# $\log(x)$ vs. $\ln(x)$ to denote the natural logarithm

I am currently taking a course in differential equations and got back the results of my first exam. I was surprised to see that I had points taken off for writing the natural logarithm of $x$ as $\log(x)$ instead of $\ln(x)$.

Is the notation $\log(x)$ for the natural log of $x$ incorrect? I was under the impression that it is not uncommon for mathematicians to write the natural logarithm in this way.

• $\log(x)$ denotes $\log_{10}(x)$ to some, and $\log_e(x)=\ln(x)$ to most. – Dave Feb 26 '18 at 19:19
• I agree that it is not incommon. I would even say that in pure mathematics $\log$ is more common than $\ln$ for the natural logarithm (this is just my opinion). But maybe you used the other notation in your course? $\log$ is sometimes used as the $10-$logarithm. – 57Jimmy Feb 26 '18 at 19:21
• – lhf Feb 26 '18 at 19:21
• In pure mathematics, $\log$ unambiguously means $\log_e$. In engineering, $\log$ means $\log_{10}$. I think it was stupid for your instructor to deduct points for something that is correct. – A. Goodier Feb 26 '18 at 19:22
• Though log$(x)$ is often taken to denote log$_10(x)$ it's safer to make the base explicit. I've always taken ln$(x)$ to mean log$_e(x)$. – jim Feb 26 '18 at 19:37

It's normally context-dependent. To a mathematician, $\log(x)$ means $\log_{10}(x)$, and the natural log is always $\ln(x)$. To a physicist, $\log(x)$ is the natural logarithm. To an engineer (not computer), $\log(x)=\log_{10}(x)$. To a computer engineer, $\log(x)=\log_2(x)$.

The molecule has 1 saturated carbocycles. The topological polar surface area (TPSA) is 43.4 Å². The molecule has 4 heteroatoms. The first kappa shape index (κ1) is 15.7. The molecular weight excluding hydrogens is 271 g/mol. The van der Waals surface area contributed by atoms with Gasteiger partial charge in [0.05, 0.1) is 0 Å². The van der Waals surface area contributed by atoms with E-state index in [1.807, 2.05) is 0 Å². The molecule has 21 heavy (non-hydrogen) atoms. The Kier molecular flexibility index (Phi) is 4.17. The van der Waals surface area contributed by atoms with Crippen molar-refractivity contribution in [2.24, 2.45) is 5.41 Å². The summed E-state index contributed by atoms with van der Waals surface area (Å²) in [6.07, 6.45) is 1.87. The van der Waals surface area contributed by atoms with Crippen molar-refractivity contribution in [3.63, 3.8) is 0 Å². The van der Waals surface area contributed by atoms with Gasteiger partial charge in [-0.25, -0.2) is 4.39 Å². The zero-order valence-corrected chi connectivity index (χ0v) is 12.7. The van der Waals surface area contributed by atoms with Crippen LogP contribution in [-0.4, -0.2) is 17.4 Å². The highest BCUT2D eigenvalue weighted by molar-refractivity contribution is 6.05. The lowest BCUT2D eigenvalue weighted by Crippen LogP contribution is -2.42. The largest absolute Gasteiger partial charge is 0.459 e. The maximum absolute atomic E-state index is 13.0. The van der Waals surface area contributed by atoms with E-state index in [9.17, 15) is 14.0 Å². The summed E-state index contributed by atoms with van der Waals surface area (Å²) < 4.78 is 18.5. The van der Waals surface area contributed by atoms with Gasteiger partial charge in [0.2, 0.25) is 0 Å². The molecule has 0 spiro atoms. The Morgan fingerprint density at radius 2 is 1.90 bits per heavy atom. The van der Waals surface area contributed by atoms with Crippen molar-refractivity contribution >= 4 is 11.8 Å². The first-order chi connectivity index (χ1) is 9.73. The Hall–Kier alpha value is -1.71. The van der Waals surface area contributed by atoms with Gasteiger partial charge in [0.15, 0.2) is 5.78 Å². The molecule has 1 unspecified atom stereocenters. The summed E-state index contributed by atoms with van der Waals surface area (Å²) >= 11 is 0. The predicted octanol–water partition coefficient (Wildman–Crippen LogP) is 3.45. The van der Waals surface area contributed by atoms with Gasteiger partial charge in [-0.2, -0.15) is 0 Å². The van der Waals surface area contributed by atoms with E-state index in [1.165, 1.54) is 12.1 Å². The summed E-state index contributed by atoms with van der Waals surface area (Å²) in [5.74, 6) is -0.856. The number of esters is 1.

Bottom line: if you want to be completely unambiguous, and you're not sure of the context, write $\log_b(x)$, where $b=e, 2,$ or $10$. On the other hand, $\ln(x)$ always means $\log_e(x)$, so that's also unambiguous.

• I would be careful stereotyping here. (Many mathematicians write $\log$ for the natural logarithm, if they're in a setting where $\log_{10}$ is never useful. The convention $\log = \log_2$ is also adopted by many computer scientists, including ones working in theory that are certainly mathematicians. And regardless of the field, people who do lots of calculations in software will adopt the conventions of that software.) I agree a hundred percent with your bottom line, though. – Misha Lavrov Feb 26 '18 at 19:27
• The natural logaritm is always $\log x$ to many pure mathematicians too! (As illustrated by the joke about the drowning analytic number theorist who said “log-log-log-log”...) – Hans Lundmark Feb 26 '18 at 19:28
• @Misha: Sure, there are exceptions to stereotypes, but I think these are valid in my general experience. And point taken about software, as well. As Dr. Sonnhard Graubner pointed out in another answer, the Wolfram Language uses $\text{Log}[x]$ for $\ln(x)$. As Stephen Wolfram is a physicist, I'm not totally surprised. – Adrian Keister Feb 26 '18 at 19:33
• Surely to a mathematician, only the natural logarithm exists, and the idea of using logs to other basis is completely incomprehensible. – Lord Shark the Unknown Feb 26 '18 at 19:33
• @LordSharktheUnknown But to a discrete mathematician, $e=2$. – Misha Lavrov Feb 26 '18 at 19:34

You are right, but the alternative notation, at least as frequent, is to use $\ln$ for natural log, $\log$ for base $10$ and $\lg$ for base $2$.

when you are looking in Wolfram Alpha then $\log(x)$ denotes the natural logarithm and $\lg(x)$ the logarithm to the base $10$